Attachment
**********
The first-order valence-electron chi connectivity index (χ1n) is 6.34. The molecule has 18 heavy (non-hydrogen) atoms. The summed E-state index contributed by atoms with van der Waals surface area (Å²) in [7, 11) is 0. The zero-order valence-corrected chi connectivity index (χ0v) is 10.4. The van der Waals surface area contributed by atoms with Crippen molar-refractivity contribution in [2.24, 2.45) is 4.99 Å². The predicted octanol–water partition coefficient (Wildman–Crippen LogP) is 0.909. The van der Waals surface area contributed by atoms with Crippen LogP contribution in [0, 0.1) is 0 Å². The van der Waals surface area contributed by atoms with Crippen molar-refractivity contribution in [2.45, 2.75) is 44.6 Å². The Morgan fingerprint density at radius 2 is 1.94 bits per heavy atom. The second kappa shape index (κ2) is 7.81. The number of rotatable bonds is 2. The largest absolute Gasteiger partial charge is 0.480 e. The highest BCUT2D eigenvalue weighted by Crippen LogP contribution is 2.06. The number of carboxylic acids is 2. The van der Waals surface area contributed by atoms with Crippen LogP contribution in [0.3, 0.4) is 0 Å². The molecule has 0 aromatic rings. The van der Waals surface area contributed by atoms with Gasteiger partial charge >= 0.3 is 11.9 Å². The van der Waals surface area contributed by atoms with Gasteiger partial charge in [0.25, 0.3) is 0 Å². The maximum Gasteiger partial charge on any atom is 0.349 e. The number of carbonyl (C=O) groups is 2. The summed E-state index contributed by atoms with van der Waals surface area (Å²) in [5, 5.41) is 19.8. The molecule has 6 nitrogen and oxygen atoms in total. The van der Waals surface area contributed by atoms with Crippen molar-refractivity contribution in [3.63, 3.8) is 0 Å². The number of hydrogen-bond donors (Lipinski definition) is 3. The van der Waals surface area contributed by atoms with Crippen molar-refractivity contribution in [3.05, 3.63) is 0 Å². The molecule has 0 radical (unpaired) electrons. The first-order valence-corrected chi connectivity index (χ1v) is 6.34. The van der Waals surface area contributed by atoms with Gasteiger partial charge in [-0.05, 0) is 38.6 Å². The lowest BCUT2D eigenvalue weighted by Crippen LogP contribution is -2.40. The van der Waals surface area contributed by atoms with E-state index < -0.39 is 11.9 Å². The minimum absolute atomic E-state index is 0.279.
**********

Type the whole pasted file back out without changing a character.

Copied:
The first-order valence-electron chi connectivity index (χ1n) is 6.34. The molecule has 18 heavy (non-hydrogen) atoms. The summed E-state index contributed by atoms with van der Waals surface area (Å²) in [7, 11) is 0. The zero-order valence-corrected chi connectivity index (χ0v) is 10.4. The van der Waals surface area contributed by atoms with Crippen molar-refractivity contribution in [2.24, 2.45) is 4.99 Å². The predicted octanol–water partition coefficient (Wildman–Crippen LogP) is 0.909. The van der Waals surface area contributed by atoms with Crippen LogP contribution in [0, 0.1) is 0 Å². The van der Waals surface area contributed by atoms with Crippen molar-refractivity contribution in [2.45, 2.75) is 44.6 Å². The Morgan fingerprint density at radius 2 is 1.94 bits per heavy atom. The second kappa shape index (κ2) is 7.81. The number of rotatable bonds is 2. The largest absolute Gasteiger partial charge is 0.480 e. The highest BCUT2D eigenvalue weighted by Crippen LogP contribution is 2.06. The number of carboxylic acids is 2. The van der Waals surface area contributed by atoms with Crippen LogP contribution in [0.3, 0.4) is 0 Å². The molecule has 0 aromatic rings. The van der Waals surface area contributed by atoms with Gasteiger partial charge >= 0.3 is 11.9 Å². The van der Waals surface area contributed by atoms with Gasteiger partial charge in [0.25, 0.3) is 0 Å². The maximum Gasteiger partial charge on any atom is 0.349 e. The number of carbonyl (C=O) groups is 2. The summed E-state index contributed by atoms with van der Waals surface area (Å²) in [5, 5.41) is 19.8. The molecule has 6 nitrogen and oxygen atoms in total. The van der Waals surface area contributed by atoms with Crippen molar-refractivity contribution in [3.63, 3.8) is 0 Å². The number of hydrogen-bond donors (Lipinski definition) is 3. The van der Waals surface area contributed by atoms with Crippen molar-refractivity contribution in [3.05, 3.63) is 0 Å². The molecule has 0 radical (unpaired) electrons. The first-order valence-corrected chi connectivity index (χ1v) is 6.34. The van der Waals surface area contributed by atoms with Gasteiger partial charge in [-0.05, 0) is 38.6 Å². The lowest BCUT2D eigenvalue weighted by Crippen LogP contribution is -2.40. The van der Waals surface area contributed by atoms with E-state index < -0.39 is 11.9 Å². The minimum absolute atomic E-state index is 0.279.